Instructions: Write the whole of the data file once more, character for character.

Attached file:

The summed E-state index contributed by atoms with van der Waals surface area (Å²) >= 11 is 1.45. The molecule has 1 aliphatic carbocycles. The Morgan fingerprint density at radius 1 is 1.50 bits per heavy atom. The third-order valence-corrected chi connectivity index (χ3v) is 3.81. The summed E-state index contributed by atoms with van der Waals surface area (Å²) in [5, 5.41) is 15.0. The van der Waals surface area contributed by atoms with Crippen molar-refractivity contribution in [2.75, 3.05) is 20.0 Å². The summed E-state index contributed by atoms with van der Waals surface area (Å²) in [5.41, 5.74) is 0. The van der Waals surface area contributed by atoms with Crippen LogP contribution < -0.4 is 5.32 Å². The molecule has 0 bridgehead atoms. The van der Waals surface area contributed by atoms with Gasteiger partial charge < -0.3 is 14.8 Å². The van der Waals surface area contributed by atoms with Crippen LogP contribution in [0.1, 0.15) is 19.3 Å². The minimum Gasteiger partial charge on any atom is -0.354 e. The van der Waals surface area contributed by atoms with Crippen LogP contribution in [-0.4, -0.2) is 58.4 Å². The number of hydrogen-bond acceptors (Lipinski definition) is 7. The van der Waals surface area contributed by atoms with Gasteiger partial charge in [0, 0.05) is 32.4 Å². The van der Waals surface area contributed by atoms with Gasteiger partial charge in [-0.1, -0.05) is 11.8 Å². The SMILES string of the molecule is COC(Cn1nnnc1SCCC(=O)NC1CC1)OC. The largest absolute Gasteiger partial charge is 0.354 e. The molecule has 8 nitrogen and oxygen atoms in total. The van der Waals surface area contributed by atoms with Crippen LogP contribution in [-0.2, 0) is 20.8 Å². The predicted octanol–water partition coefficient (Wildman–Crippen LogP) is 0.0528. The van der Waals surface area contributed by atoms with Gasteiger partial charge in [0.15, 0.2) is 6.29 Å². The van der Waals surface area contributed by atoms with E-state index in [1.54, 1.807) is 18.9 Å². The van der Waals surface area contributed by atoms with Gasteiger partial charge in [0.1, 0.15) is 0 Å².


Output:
The summed E-state index contributed by atoms with van der Waals surface area (Å²) >= 11 is 1.45. The molecule has 1 aliphatic carbocycles. The Morgan fingerprint density at radius 1 is 1.50 bits per heavy atom. The third-order valence-corrected chi connectivity index (χ3v) is 3.81. The summed E-state index contributed by atoms with van der Waals surface area (Å²) in [5, 5.41) is 15.0. The van der Waals surface area contributed by atoms with Crippen molar-refractivity contribution in [2.75, 3.05) is 20.0 Å². The summed E-state index contributed by atoms with van der Waals surface area (Å²) in [5.41, 5.74) is 0. The van der Waals surface area contributed by atoms with Crippen LogP contribution < -0.4 is 5.32 Å². The molecule has 0 bridgehead atoms. The van der Waals surface area contributed by atoms with Gasteiger partial charge < -0.3 is 14.8 Å². The van der Waals surface area contributed by atoms with Crippen LogP contribution in [0.1, 0.15) is 19.3 Å². The minimum Gasteiger partial charge on any atom is -0.354 e. The van der Waals surface area contributed by atoms with Crippen LogP contribution in [-0.4, -0.2) is 58.4 Å². The number of hydrogen-bond acceptors (Lipinski definition) is 7. The van der Waals surface area contributed by atoms with Gasteiger partial charge in [0, 0.05) is 32.4 Å². The van der Waals surface area contributed by atoms with Gasteiger partial charge in [-0.1, -0.05) is 11.8 Å². The SMILES string of the molecule is COC(Cn1nnnc1SCCC(=O)NC1CC1)OC. The largest absolute Gasteiger partial charge is 0.354 e. The molecule has 8 nitrogen and oxygen atoms in total. The van der Waals surface area contributed by atoms with Crippen LogP contribution in [-0.2, 0) is 20.8 Å². The predicted octanol–water partition coefficient (Wildman–Crippen LogP) is 0.0528. The van der Waals surface area contributed by atoms with Gasteiger partial charge in [0.15, 0.2) is 6.29 Å². The van der Waals surface area contributed by atoms with E-state index in [1.54, 1.807) is 18.9 Å². The van der Waals surface area contributed by atoms with Gasteiger partial charge in [0.1, 0.15) is 0 Å².